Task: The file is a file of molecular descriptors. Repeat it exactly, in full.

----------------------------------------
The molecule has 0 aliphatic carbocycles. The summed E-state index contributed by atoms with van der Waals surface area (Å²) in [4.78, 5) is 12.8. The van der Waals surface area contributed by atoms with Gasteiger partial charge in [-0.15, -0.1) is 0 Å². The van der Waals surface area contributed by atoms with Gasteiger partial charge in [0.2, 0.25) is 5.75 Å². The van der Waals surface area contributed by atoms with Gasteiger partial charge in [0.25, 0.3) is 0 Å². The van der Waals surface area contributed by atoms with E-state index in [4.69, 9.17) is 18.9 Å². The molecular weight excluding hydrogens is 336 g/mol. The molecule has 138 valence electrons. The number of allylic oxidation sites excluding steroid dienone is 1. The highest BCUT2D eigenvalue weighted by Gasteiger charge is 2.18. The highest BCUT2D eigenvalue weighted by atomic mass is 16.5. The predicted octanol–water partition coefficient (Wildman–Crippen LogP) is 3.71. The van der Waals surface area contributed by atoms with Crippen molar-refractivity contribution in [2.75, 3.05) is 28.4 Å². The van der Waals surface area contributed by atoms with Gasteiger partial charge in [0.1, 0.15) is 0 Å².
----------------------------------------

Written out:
The molecule has 0 aliphatic carbocycles. The summed E-state index contributed by atoms with van der Waals surface area (Å²) in [4.78, 5) is 12.8. The van der Waals surface area contributed by atoms with Gasteiger partial charge in [-0.15, -0.1) is 0 Å². The van der Waals surface area contributed by atoms with Gasteiger partial charge in [0.2, 0.25) is 5.75 Å². The van der Waals surface area contributed by atoms with Gasteiger partial charge in [0.25, 0.3) is 0 Å². The van der Waals surface area contributed by atoms with E-state index in [4.69, 9.17) is 18.9 Å². The molecular weight excluding hydrogens is 336 g/mol. The molecule has 138 valence electrons. The number of allylic oxidation sites excluding steroid dienone is 1. The highest BCUT2D eigenvalue weighted by Gasteiger charge is 2.18. The highest BCUT2D eigenvalue weighted by atomic mass is 16.5. The predicted octanol–water partition coefficient (Wildman–Crippen LogP) is 3.71. The van der Waals surface area contributed by atoms with Crippen molar-refractivity contribution in [2.75, 3.05) is 28.4 Å². The van der Waals surface area contributed by atoms with Gasteiger partial charge in [0.1, 0.15) is 0 Å².